Being a reviewer, I have learnt, is not just about picking the bands that you think you will like, giving them a listen and popping an 8 or 9 out of 10 at the top of a review. It’s about taking a step out of your comfort zone and listening to some bands that you may not have normally listened to and really listening to the musicianship. If you can appreciate this in something that is “not your thing” then you are halfway there.
Now, stepping out of my comfort zone would be reviewing a black or death metal band or, in this case, a progressive rock band. In recent times, I have come to appreciate progressive metal genre more than I used to but the idea of progressive rock (and yes there is a difference) is still a bit daunting to me.
I have never been a big fan of bands such as Pink Floyd, Yes or Rush (sacrilege some might say but that’s just the way I am!) as they were never heavy enough really for me. Progressive metal, on the other hand, features the heaviness that I like, hence why my love for the genre has grown. So, when a prog rock band appeared on the reviews to do list I thought why not?
So, let me give you a bit of background on The Paradox Twin. They are a quartet from Reading in Berkshire, formed sometime in 2012 and are fronted by main songwriter Danny Sorrell. “The Importance Of Mr Bedlam” is their debut album. The band were named unsigned artist of the year in 2014, under the former name of Formby, and were nominated for the best video in the Progress Music Awards in 2018.
The band consists of Danny on guitars/keyboards and vocals, Leland Freeman on guitars, Diane Fox on bass and Rob McGregor on drums.
This is an album of just 7 tracks, ranging from 6 to 10 minutes long each, and the lyrical content can be linked to various alien conspiracy theories (again, not my thing, but each to their own!) Danny explains that he is “influenced and inspired by the conspiracy theories and the idea that humans on earth are being controlled by extra-terrestrial beings.” Seems a good subject, then, to base a piece of progressive rock on and “other ideas on the topics of other worldly seers are gradually unveiled throughout this fine piece of progressive work.”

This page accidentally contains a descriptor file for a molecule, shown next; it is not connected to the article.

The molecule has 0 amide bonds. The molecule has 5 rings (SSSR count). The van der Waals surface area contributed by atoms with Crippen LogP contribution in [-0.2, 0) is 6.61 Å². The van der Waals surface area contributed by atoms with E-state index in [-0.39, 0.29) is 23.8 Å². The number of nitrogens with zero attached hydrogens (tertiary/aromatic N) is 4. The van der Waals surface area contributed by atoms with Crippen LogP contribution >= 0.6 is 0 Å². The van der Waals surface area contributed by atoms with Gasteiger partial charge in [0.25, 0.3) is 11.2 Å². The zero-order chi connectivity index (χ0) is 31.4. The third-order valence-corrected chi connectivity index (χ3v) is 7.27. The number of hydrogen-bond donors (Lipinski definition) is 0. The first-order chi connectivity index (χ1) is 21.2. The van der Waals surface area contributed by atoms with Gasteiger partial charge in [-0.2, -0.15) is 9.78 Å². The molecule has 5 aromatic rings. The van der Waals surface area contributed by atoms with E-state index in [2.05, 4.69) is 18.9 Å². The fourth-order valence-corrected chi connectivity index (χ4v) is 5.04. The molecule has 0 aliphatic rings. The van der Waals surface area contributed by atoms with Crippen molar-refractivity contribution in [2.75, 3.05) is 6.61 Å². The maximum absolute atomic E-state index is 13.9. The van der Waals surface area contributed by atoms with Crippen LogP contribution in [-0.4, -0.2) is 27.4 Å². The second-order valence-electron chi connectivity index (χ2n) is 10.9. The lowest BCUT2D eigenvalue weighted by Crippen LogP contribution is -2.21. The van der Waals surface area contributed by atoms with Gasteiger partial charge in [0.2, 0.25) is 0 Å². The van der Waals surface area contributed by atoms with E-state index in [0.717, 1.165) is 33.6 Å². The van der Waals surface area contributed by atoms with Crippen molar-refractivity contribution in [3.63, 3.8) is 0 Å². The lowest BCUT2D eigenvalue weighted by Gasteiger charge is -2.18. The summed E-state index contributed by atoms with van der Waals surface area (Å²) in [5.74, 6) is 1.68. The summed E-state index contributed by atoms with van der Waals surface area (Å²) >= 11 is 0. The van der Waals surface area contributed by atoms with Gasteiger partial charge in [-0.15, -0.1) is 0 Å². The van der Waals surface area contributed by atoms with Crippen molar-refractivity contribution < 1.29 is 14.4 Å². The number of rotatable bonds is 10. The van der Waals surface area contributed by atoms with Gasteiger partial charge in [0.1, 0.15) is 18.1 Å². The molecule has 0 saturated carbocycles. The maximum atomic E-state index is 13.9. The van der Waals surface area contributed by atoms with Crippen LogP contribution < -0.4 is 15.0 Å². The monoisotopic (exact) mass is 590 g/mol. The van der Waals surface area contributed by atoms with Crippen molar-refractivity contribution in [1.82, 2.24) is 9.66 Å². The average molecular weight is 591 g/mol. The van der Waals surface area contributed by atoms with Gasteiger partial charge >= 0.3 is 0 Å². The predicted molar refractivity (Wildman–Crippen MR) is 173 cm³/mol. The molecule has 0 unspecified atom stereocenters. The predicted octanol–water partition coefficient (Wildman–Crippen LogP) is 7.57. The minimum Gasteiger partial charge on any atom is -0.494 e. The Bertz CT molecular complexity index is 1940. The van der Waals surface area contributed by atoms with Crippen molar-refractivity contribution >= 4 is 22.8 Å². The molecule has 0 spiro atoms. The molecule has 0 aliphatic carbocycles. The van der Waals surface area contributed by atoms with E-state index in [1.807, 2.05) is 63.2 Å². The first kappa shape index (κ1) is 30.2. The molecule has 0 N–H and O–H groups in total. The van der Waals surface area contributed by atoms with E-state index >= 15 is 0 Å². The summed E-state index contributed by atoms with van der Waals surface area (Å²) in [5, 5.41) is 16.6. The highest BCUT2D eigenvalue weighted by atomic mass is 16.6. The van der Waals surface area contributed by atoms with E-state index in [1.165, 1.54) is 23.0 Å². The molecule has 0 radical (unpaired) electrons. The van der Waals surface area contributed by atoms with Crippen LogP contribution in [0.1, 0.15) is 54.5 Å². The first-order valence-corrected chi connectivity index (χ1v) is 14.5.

The album features subliminal messages and samples of speeches from the likes of Lloyd Pye, who was renowned for his theories on extra-terrestrial beings, can be heard throughout the album in which he claims that aliens do exist.
The album was produced by John Mitchell, who also features as a special guest along with Kim Seviour, keeping up the White Star Records cross-collaboration ethos. The artwork was created by Paul Tippett of Vitamin P, who has also done artwork for the likes of Kino, Lonely Robot, Black Star Liner, Kepler Ten, Europe and more.
Danny says he is a fan of the works of Steve Wilson, Opeth and My Dying Bride and the “poetic artistry that comes with these bands,” but he tries not to listen to other music during the song writing process, fully immersing himself, so as not to have too many obvious influences creeping into the band’s sound. Now, that’s dedication!
One of the things I could never get my head around with progressive music is the use of keyboards/piano, but I can see from this album, which features them a lot, I can see why they are used. Combining electro synths with rock gives the album soul and emotion throughout yet gives the band the chance and ability to “rock it up” when they want to.
Danny has a very unique voice, both gruff and melodic at the same time, adding to the atmospheric vibe to the album. Although I could hear a tinge of James Labrie to his voice, there isn’t really anyone else that he sounds like, and being one for distinctive vocals, this only added to the appeal for me.
The guitar solos are haunting yet melodic and sometimes heavy (just how I like them!) and the rhythm section holds it all together superbly. I seem to be able to pick bass lines up a lot more since my son started playing and Diane is a fantastic bassist.
This is the sort of album that I could imagine listening to in a darkened room, the volume turned up loud and really chilling out. I can hear elements of Dream Theater and Porcupine Tree but the band these guys remind me the most of is Cosmograf and their fantastic album “The Man Left In Space.”
There has obviously been a lot of hard work, tears and sweat gone into producing this album as this definitely does not sound like the work of a newly established band. These guys (and gal) sound like they have been doing this for years and have been building up to this, the greatest album they have ever written!
This is a fantastic debut from a very talented group of people (and this is from a thrash girl!) but as with all great debut’s, the question is will they be able to keep it up!? I for one, and as a non-prog fan, certainly hope so! They could undoubtedly give some of the more established progressive rock bands a run for their money……and probably win!!
1. The Mir
2. The Importance Of Mr Bedlam
7. Gravity Time Dilation
First published on Ever Metal